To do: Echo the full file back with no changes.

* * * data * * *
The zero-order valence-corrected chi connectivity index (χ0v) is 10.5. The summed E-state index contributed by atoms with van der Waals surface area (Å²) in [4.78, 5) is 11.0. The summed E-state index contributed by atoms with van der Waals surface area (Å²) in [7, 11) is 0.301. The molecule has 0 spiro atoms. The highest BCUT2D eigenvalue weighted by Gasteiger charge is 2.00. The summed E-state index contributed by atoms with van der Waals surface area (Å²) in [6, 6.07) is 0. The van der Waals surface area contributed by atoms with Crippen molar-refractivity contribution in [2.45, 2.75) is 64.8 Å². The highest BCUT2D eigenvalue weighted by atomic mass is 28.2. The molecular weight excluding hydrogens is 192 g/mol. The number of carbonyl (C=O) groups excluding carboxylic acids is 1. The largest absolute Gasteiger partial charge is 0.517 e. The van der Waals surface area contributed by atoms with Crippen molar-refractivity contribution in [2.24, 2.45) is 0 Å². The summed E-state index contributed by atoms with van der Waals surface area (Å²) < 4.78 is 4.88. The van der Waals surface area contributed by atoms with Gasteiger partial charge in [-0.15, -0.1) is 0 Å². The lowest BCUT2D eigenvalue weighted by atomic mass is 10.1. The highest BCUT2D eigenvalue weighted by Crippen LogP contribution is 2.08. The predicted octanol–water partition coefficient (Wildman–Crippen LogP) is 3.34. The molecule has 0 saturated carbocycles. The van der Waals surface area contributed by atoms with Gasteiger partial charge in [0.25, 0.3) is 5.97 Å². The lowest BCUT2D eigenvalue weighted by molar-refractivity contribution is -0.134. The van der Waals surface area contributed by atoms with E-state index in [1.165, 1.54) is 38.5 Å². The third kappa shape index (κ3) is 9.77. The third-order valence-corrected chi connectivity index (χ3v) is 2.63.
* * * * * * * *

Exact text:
The zero-order valence-corrected chi connectivity index (χ0v) is 10.5. The summed E-state index contributed by atoms with van der Waals surface area (Å²) in [4.78, 5) is 11.0. The summed E-state index contributed by atoms with van der Waals surface area (Å²) in [7, 11) is 0.301. The molecule has 0 spiro atoms. The highest BCUT2D eigenvalue weighted by Gasteiger charge is 2.00. The summed E-state index contributed by atoms with van der Waals surface area (Å²) in [6, 6.07) is 0. The van der Waals surface area contributed by atoms with Crippen molar-refractivity contribution in [2.45, 2.75) is 64.8 Å². The highest BCUT2D eigenvalue weighted by atomic mass is 28.2. The molecular weight excluding hydrogens is 192 g/mol. The number of carbonyl (C=O) groups excluding carboxylic acids is 1. The largest absolute Gasteiger partial charge is 0.517 e. The van der Waals surface area contributed by atoms with Crippen molar-refractivity contribution in [2.24, 2.45) is 0 Å². The summed E-state index contributed by atoms with van der Waals surface area (Å²) < 4.78 is 4.88. The van der Waals surface area contributed by atoms with Gasteiger partial charge in [-0.15, -0.1) is 0 Å². The lowest BCUT2D eigenvalue weighted by atomic mass is 10.1. The highest BCUT2D eigenvalue weighted by Crippen LogP contribution is 2.08. The predicted octanol–water partition coefficient (Wildman–Crippen LogP) is 3.34. The molecule has 0 saturated carbocycles. The van der Waals surface area contributed by atoms with Gasteiger partial charge in [0.25, 0.3) is 5.97 Å². The lowest BCUT2D eigenvalue weighted by molar-refractivity contribution is -0.134. The van der Waals surface area contributed by atoms with E-state index in [1.165, 1.54) is 38.5 Å². The third kappa shape index (κ3) is 9.77. The third-order valence-corrected chi connectivity index (χ3v) is 2.63.